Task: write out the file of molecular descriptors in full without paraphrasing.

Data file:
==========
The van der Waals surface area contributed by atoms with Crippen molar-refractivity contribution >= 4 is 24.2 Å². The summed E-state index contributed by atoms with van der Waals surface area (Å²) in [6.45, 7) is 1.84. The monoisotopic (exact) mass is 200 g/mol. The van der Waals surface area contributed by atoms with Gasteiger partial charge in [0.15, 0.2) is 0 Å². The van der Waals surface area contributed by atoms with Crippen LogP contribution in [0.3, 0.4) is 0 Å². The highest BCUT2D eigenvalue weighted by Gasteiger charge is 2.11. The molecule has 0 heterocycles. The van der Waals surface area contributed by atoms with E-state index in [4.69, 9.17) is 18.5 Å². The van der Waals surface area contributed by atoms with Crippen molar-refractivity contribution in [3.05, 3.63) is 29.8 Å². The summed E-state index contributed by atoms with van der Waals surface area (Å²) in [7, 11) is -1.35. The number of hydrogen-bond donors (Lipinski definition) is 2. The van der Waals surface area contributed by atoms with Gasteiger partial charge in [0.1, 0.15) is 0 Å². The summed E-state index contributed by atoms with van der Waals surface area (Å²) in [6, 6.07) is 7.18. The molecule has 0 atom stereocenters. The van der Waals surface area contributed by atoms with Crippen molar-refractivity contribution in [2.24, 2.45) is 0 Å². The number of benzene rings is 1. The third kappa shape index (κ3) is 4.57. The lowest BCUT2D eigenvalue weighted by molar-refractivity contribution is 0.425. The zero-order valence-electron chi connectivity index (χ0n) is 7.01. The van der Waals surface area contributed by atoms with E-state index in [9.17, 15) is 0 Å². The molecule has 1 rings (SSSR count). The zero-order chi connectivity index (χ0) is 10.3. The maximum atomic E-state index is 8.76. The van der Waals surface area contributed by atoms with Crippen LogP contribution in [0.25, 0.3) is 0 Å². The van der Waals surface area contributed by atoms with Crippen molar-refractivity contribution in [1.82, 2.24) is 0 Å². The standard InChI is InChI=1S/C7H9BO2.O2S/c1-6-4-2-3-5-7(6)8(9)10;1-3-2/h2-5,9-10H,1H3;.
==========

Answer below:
The van der Waals surface area contributed by atoms with Crippen molar-refractivity contribution >= 4 is 24.2 Å². The summed E-state index contributed by atoms with van der Waals surface area (Å²) in [6.45, 7) is 1.84. The monoisotopic (exact) mass is 200 g/mol. The van der Waals surface area contributed by atoms with Gasteiger partial charge in [0.15, 0.2) is 0 Å². The van der Waals surface area contributed by atoms with Crippen LogP contribution in [0.3, 0.4) is 0 Å². The highest BCUT2D eigenvalue weighted by Gasteiger charge is 2.11. The molecule has 0 heterocycles. The van der Waals surface area contributed by atoms with E-state index in [4.69, 9.17) is 18.5 Å². The van der Waals surface area contributed by atoms with Crippen molar-refractivity contribution in [3.05, 3.63) is 29.8 Å². The summed E-state index contributed by atoms with van der Waals surface area (Å²) in [7, 11) is -1.35. The number of hydrogen-bond donors (Lipinski definition) is 2. The van der Waals surface area contributed by atoms with Gasteiger partial charge in [0.1, 0.15) is 0 Å². The summed E-state index contributed by atoms with van der Waals surface area (Å²) in [6, 6.07) is 7.18. The molecule has 0 atom stereocenters. The van der Waals surface area contributed by atoms with Crippen molar-refractivity contribution in [2.24, 2.45) is 0 Å². The number of benzene rings is 1. The third kappa shape index (κ3) is 4.57. The lowest BCUT2D eigenvalue weighted by molar-refractivity contribution is 0.425. The zero-order valence-electron chi connectivity index (χ0n) is 7.01. The van der Waals surface area contributed by atoms with E-state index in [9.17, 15) is 0 Å². The molecule has 1 rings (SSSR count). The zero-order chi connectivity index (χ0) is 10.3. The maximum atomic E-state index is 8.76. The van der Waals surface area contributed by atoms with Crippen LogP contribution in [0.25, 0.3) is 0 Å². The van der Waals surface area contributed by atoms with Crippen molar-refractivity contribution in [1.82, 2.24) is 0 Å². The standard InChI is InChI=1S/C7H9BO2.O2S/c1-6-4-2-3-5-7(6)8(9)10;1-3-2/h2-5,9-10H,1H3;.